Open communication and understanding may help minimize challenges of premenstrual syndrome (PMS) on your relationship.

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Premenstrual syndrome (PMS) and premenstrual dysphoric disorder (PMDD) are consistent, monthly experiences for many people that may occur alongside a cycle of often uncomfortable emotional and physical sensations.

You may have heard about the ways that PMS or PMDD can almost immobilize an individual experiencing it. But, the symptoms that accompany PMS in an individual may also cause distress in their relationships.

The good news is that there are ways you and your partner can take care of each other during the PMS/PMDD time span.


Premenstrual syndrome (PMS) and premenstrual dysphoric disorder (PMDD) are related but not identical.

PMS describes a group of behavioral, emotional, and physical symptoms that a person may experience a week or two before a period. PMDD is a more severe form of PMS that can have a greater impact on your day-to-day life.

According to the Office on Women’s Health of the U.S. Department of Health and Human Services, about 90% of women experience PMS symptoms. Some of those symptoms include:

  • fatigue
  • irritability
  • changes in mood
  • decreased sex drive
  • tender breasts
  • bloating
  • cramping

As we mentioned, PMDD is a severe form of PMS, and it affects 3% to 8% of the population. Unlike PMS, healthcare professionals classify PMDD as a depressive disorder. PMDD includes not only physical and behavioral symptoms, but also psychological symptoms like severe irritability, a sense of hopelessness, and even suicidal thoughts. Symptoms appear a week or two before your period.

The exact cause of PMS and PMDD remains unknown, but research points to fluctuations in hormones as responsible. Your sensitivity to changes in estrogen and progesterone levels may determine whether you experience PMS. Two other factors that may play a role in whether you experience symptoms are genetics and stress.

Whom do they affect?

PMS and PMDD don’t only affect people who were assigned female at birth; they may also affect trans women, trans men, and nonbinary and gender-expansive individuals. Anyone who still has an ovary/ovaries can have PMS or PMDD because they still have a menstrual cycle. Transgender individuals experiencing PMS or PMDD often don’t receive the support they need.

Someone who was born without ovaries cannot generally experience PMS or PMDD, since there is no menstrual cycle to trigger clinical symptoms. Nonetheless, some transgender women, who were assigned male at birth, report PMS-like symptoms when using hormone therapy, via estrogen and progesterone intake.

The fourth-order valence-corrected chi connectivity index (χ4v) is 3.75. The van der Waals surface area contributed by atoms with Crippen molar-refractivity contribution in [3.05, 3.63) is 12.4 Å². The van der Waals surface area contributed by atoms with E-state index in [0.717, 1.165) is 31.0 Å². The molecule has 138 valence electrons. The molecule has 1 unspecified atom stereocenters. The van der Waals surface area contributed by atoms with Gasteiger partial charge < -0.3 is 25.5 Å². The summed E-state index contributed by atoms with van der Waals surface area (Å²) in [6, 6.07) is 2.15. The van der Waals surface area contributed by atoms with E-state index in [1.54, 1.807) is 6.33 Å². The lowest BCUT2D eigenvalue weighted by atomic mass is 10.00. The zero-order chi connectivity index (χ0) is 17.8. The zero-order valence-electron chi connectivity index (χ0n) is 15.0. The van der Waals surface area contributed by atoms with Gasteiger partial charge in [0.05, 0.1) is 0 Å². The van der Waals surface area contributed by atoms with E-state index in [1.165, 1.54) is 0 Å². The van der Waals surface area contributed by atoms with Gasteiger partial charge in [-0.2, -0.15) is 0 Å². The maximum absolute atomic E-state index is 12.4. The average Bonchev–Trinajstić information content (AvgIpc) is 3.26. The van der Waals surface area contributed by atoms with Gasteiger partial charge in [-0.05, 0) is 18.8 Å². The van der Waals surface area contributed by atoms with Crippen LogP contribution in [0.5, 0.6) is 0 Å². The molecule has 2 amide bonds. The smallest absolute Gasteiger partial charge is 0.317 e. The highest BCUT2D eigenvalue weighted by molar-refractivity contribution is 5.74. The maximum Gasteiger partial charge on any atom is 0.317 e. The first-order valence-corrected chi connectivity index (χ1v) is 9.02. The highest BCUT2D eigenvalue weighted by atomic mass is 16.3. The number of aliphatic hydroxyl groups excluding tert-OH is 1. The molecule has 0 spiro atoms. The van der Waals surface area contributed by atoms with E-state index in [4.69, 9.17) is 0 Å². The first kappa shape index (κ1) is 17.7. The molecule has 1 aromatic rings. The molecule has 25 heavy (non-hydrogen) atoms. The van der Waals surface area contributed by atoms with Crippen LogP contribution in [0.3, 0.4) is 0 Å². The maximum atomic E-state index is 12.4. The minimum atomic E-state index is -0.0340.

Trans men who were assigned female at birth and, thus, may have ovaries, can experience both PMS and PMDD. Research has not found any evidence that testosterone hormone therapy causes a worsening of mental health conditions. In fact, trans men are more likely to experience improvements in social functioning and reduced anxiety and depression once testosterone therapy is begun.

Additionally, there is evidence that women across cultures and ethnicities experience and name PMS symptoms in different ways.

In 2014, researchers published a study exploring PMS in different ethnic groups and observed various differences in how symptoms were perceived and what kind of symptoms were experienced by different groups. For example, compared with African American and white respondents in the United States, Chinese participants in Hong Kong reported fewer pain- and concentration-related PMS symptoms. They also reported significantly lower levels of emotional symptoms.

The results of this study indicate that PMS symptoms are interpreted differently by different racial and ethnic groups.

PMS and PMDD don’t only affect the individual experiencing them — they may also impact relationships.

Physical symptoms, as well as anxiety and irritability, are the most severe and widely experienced signs of PMS. These feelings may interrupt your relationship with your family, especially in situations where there are overwhelming demands from a partner or children and the person experiencing PMS may find it more difficult to work through or tolerate negative emotions.

A partner’s response to PMS significantly impacts how a person experiences the premenstrual change.

Research conducted between 1990 and 2001 and summarized in a 2008 study indicates that negative PMS experiences can be a crucial factor in a couple’s relationship satisfaction. For example, women who experience symptoms of PMS are more likely to report difficulties or dissatisfaction in their relationship. On the other hand, women felt less PMS distress if their partnership involved effective communication.